Calling the Shots? Adolescents' Influence on Human Papillomavirus Vaccine Decision-Making During Clinical Encounters.

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Center for Outcomes and Research, Maine Medical Center Research Institute

Journal Title

The Journal of adolescent health : official publication of the Society for Adolescent Medicine

MeSH Headings

Humans, Adolescent, Papillomavirus Vaccines, Decision Making


PURPOSE: The aim of the study was to examine adolescents' influence on human papillomavirus (HPV) vaccine decision-making and receipt during clinical visits.

METHODS: We recruited English- and/or Spanish-speaking parents and their adolescent children aged 9-17 years who were eligible for the first HPV vaccine dose and seeking routine care at pediatric and family medicine clinics in the Greater Boston area enrolled in a multilevel intervention to improve HPV vaccination coverage. Parents completed previsit surveys that included parental intention to vaccinate. We coded transcripts of adolescents' clinical encounters to define adolescents' participation in vaccine discussions and cooperation with immunization. Adolescents' influence on vaccine decision-making was determined based on analyses of their participation in discussions and parents' previsit vaccine intentions.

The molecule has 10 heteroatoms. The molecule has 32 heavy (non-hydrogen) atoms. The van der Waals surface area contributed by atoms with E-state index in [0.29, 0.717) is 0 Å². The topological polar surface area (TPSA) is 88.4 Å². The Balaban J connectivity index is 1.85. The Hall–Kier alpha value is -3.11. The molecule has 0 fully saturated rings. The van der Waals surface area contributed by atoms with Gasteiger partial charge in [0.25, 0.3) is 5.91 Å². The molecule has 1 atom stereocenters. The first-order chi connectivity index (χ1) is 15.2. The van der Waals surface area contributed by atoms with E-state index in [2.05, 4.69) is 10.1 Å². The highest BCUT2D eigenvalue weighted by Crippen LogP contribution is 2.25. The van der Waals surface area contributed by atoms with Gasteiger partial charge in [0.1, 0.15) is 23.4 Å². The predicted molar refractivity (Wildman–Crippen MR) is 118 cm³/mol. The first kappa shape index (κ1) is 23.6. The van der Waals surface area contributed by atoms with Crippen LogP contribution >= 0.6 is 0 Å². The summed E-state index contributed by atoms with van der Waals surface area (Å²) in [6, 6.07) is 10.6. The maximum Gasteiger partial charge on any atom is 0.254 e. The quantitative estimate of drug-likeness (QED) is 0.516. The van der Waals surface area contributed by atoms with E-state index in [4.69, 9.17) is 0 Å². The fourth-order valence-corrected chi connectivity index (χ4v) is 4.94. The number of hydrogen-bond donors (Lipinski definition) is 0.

RESULTS: A total of 113 adolescents and their parents participated. Eighty-seven percent of adolescents received their first HPV vaccine dose during the visit. Most reactions were negative (23% mild, 23% moderate, and 10% extreme); nearly all objections were concerns related to the pain of injection rather than specific to HPV vaccination. A minority of reactions were positive (12%), 33% were neutral, and 12% did not participate in vaccine discussions. All adolescents with positive or neutral reactions received vaccination, as did 91% of those with negative reactions. After accounting for parents' previsit vaccine intentions and analyzing discussions during clinical encounters, only 5% of adolescents appeared to influence vaccination either positively (n = 3) or negatively (n = 3).

CONCLUSIONS: In this study, adolescents rarely influenced parents' vaccine decision-making, although many exhibited distress over the pain of injections. This suggests that increasing adolescents' involvement in vaccine discussions may have limited effects on vaccination rates.



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